8b29516_150pxGrowing up and living during my younger adult years in Illinois, I suppose I knew about as much about the Great Depression as anyone in my circles. Stock market crash. High unemployment. The Grapes of Wrath. Sometimes my mother told a story that drew me past the facts to the emotions.

But it was after I moved to Colorado about twenty years ago, I acquired a more visual understanding of the the Depression. Colorado was one of several states known as the “Dust Bowl,” where enormous clouds of dirt literally blowing in soil from other states in the middle of a drought. Dust storms turned the sky black in the middle of the day as tons of soil blew off of empty farm fields across several states. It made people sick. It covered surfaces inside of homes. No wonder farmers had a hard time making a living.

8b31645_150pxIt wasn’t until this mid-life  season that I paid any attention to the stunning photography of Dorothea Lange, who worked for the Farm Security Administration to document the real conditions of people struggling to survive. She’s one of America’s most prominent photojournalists. You can see thousands of her photos at the Library of Congress site. You might even realize that you recognize some of them from an old school textbook.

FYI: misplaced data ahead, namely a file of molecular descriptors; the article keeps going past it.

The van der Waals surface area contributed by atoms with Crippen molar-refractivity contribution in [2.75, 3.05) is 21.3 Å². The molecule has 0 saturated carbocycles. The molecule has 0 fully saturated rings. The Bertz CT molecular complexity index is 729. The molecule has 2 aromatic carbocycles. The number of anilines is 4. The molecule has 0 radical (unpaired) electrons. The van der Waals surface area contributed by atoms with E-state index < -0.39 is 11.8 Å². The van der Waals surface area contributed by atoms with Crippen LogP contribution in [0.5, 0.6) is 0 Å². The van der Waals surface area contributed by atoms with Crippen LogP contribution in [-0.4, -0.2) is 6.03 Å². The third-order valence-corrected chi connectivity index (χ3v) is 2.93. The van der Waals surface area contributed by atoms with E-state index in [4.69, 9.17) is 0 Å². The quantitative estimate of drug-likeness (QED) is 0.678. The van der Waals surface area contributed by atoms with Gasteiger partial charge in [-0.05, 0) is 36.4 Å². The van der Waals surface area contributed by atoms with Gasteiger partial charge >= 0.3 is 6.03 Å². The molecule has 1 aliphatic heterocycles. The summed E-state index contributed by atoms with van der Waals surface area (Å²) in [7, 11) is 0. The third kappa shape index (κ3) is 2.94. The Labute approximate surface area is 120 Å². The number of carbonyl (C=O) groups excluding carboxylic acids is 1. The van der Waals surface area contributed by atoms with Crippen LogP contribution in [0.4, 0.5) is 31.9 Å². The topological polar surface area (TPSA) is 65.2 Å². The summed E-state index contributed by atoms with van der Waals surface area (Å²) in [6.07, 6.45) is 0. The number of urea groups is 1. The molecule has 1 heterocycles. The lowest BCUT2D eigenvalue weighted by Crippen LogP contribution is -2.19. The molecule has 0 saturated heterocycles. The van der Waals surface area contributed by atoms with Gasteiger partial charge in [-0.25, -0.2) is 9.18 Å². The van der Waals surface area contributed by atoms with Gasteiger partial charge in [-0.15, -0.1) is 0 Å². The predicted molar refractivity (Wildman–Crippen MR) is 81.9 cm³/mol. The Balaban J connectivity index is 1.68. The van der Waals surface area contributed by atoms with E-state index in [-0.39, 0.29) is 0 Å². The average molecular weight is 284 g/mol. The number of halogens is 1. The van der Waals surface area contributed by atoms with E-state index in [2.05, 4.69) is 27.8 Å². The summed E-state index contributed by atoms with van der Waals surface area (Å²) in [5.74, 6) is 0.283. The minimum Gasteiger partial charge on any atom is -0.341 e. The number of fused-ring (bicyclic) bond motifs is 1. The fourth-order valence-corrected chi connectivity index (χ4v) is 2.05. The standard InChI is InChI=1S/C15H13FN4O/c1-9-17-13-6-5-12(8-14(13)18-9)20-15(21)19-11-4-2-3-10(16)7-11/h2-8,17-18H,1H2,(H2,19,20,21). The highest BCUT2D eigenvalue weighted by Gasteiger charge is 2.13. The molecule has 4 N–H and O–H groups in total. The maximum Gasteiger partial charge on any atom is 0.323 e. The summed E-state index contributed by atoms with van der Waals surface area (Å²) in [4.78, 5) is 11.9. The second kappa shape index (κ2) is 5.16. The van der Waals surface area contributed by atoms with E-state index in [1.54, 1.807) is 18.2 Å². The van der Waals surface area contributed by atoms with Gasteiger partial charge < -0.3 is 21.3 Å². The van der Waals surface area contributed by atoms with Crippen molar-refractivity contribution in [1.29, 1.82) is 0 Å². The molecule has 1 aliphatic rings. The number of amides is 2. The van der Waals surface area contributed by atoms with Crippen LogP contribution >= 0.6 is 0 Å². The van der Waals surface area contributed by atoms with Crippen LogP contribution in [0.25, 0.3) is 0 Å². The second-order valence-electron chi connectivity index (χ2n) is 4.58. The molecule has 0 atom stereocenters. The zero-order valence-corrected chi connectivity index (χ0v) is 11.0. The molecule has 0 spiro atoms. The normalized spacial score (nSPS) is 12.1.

My latest book, Hope in the Land, releases in a few days. I would never compares myself to the achievement of Dorothea Lange, but I will claim her work as an inspiration for my goal of capturing in some small way this defining era of US history.

The land itself held the future of the country. Hope in the literal land–the soil of farms–waned in many areas. Despair rolled like black clouds across the land–the nation. What might it take for families to survive? What does it take for you to survive when black clouds roll through your life?

These are the questions of Hope in the Land.